Nagpur, February 11
India skipper Rohit Sharma gave a huge compliment to India’s spin-bowling pair of Ravichandran Ashwin and Ravindra Jadeja, saying that leading them was similar to captaining Pat Cummins, Josh Hazlewood and Mitchell Starc in Australia.
Ashwin and Jadeja scripted Australia’s collapse in the opening Test here as India took a 1-0 lead in the Border-Gavaskar series, defeating the visitors by an innings and 132 runs. Rohit also said that the Indian pair always aims to “reach the next level” while playing Tests.
“He (Ashwin) looks a different bowler. I wouldn’t say an improved bowler as he was always a good bowler but he looks a different bowler every time he plays Test cricket. That’s what good cricketers do. They try and up their game and try to reach the next level,” said Rohit.
Ashwin, who reached a personal milestone of 450 wickets in Test cricket, also picked up his 31st five-for and a match haul of eight wickets.
Asked about the feeling of captaining a side that has Ashwin, Jadeja and Axar Patel in its ranks, Rohit replied, “It’s like captaining (Pat) Cummins, (Josh) Hazlewood and (Mitchell) Starc in Australia. Pretty similar. When you have the quality of Axar, Jadeja, and Ash, having played in India for so many years, playing on pitches like these, it’s always a blessing.” Rohit, who scored a century and laid the platform for a 400-run total, said pitch conditions are the same for everyone but what makes the three India spinners special is their ability to extract the maximum out of the wicket.
“Conditions are there for everyone but what they extract from those conditions make them really, really special. They have played on these pitches a lot and they know which areas to hit, how to keep applying that pressure.”
Learnings from Kohli
Rohit also said he had picked up a few cues about how to work with spinners from his predecessor Virat Kohli’s time as a skipper.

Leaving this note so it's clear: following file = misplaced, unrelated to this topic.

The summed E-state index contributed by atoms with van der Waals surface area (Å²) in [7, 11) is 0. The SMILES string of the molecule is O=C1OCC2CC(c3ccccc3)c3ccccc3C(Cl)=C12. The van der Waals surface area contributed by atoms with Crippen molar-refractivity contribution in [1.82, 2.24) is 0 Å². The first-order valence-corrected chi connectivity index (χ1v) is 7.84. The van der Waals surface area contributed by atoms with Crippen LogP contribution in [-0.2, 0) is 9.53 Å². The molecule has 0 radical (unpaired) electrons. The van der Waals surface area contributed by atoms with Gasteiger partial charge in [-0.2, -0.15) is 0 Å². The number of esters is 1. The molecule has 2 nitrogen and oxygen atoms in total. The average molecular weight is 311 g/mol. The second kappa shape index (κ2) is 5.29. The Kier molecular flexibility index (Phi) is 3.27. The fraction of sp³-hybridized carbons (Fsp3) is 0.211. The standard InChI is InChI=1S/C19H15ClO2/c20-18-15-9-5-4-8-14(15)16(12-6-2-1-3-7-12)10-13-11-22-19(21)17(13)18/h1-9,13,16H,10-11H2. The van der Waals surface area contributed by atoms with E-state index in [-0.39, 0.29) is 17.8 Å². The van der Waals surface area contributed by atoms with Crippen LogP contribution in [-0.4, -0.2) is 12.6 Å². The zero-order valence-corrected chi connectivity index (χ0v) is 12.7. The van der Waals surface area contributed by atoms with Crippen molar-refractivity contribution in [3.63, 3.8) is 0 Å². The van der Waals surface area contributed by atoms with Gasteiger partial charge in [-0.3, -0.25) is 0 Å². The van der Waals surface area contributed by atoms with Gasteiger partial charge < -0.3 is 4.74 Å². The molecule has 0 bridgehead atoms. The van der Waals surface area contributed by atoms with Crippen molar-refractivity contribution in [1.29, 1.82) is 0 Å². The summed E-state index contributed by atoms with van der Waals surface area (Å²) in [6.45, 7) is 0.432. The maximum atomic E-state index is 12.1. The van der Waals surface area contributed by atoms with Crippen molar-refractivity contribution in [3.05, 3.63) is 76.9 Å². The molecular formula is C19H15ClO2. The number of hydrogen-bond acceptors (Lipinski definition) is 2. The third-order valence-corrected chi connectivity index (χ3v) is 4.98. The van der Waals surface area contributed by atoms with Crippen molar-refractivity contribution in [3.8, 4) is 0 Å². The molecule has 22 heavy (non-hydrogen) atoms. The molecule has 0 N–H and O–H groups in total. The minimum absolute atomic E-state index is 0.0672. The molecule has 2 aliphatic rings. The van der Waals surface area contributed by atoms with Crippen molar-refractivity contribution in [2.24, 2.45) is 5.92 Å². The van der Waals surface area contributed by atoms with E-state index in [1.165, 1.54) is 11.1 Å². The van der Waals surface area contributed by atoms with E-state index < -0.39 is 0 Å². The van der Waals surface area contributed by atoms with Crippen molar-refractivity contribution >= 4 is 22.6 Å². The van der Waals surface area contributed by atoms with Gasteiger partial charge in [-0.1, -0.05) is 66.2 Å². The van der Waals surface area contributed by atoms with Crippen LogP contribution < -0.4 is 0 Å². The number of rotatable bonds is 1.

“When Virat was captaining, I noticed one thing, no matter if we got a wicket or not, the pressure had to be there so that the opposition made a mistake.
“That’s what I learnt when Virat was captaining and these guys were bowling. That’s what I try to do now. Apply pressure and don’t expect wickets every ball; its not going to happen like that but if it happens, nothing like it. We’ve got to be at it, and keep putting the ball in right areas and let the pitch help you.”
Juggling three seasoned pros
Often, when there are three spinners in the side, one tends to get under-bowled. Rohit tickled a funny bone when he cited his “worries” while rotating the bowling between Ashwin, Axar and Jadeja.
“It’s a little tough. They are all reaching their personal milestones. Jadeja was on 249 wickets and he was telling me, ‘mere ko ball de’ (give me the ball).” “Ashwin was on four wickets and he wanted a five-for and that was the challenge I was facing. I really don’t know too much about milestones but these guys know about it, so yeah that’s the challenge of captaining them rather than deciding which end to give them or not,” said Rohit as everyone had a hearty laugh.
“Again the three guys are quality and, you know, whichever end is more helpful, all these spinners want to bowl from that end. But pressure is always on me to find the right end for the right one.”
What did Ashwin do and the Aussies didn’t
Ashwin had enviable match figures of 8/79 from 27.5 overs sent down in two innings. When compared with the Australian off-spin duo of Nathan Lyon (1 wicket) and Todd Murphy (7 wickets), who together sent down 96 overs, one need not scratch his head to know who is the better bowler in Indian conditions.
“Ashwin has played so much cricket in India and is closing in on playing 100 Tests (89). I am pretty sure he has played most of those Tests in India and not to forget the first-class games as well before he made his debut,” Rohit explained.
“A lot of cricket and overs have gone into skills and being able to do what he is doing now; to be able to extract something out of pitch, it is not easy.” “He can bowl that carrom ball and top spin and slider. The guy has got everything. The reason he is able to extract (so much) from the pitches is because of (the) skill-sets that he has. He is a very studious guy and likes to understand his game and take it to the next level.”
Rating the knock
Rohit might have scored one of his best Test hundreds but the captain said he will not compare his 120 at Nagpur with the 161 he scored at Chepauk against England in 2021.
“I keep it where it is,” he curtly replied, when asked where he would rank the knock among his nine Test hundreds.
“Honestly, I am not too much into rating one knock above the other. Every time you play a knock like that it is important, so it is unfair to put one knock above the other. Both have come under different circumstances.
“In Chennai, we were one Test match down, we had to win. And, especially in home conditions when you are one-down, you are under pressure to do things right.
“Both (centuries) had their own challenges and I am very happy with the two knocks. When you come up with performances like these, you really feel good about it; it gives you lot of confidence also,” he concluded.
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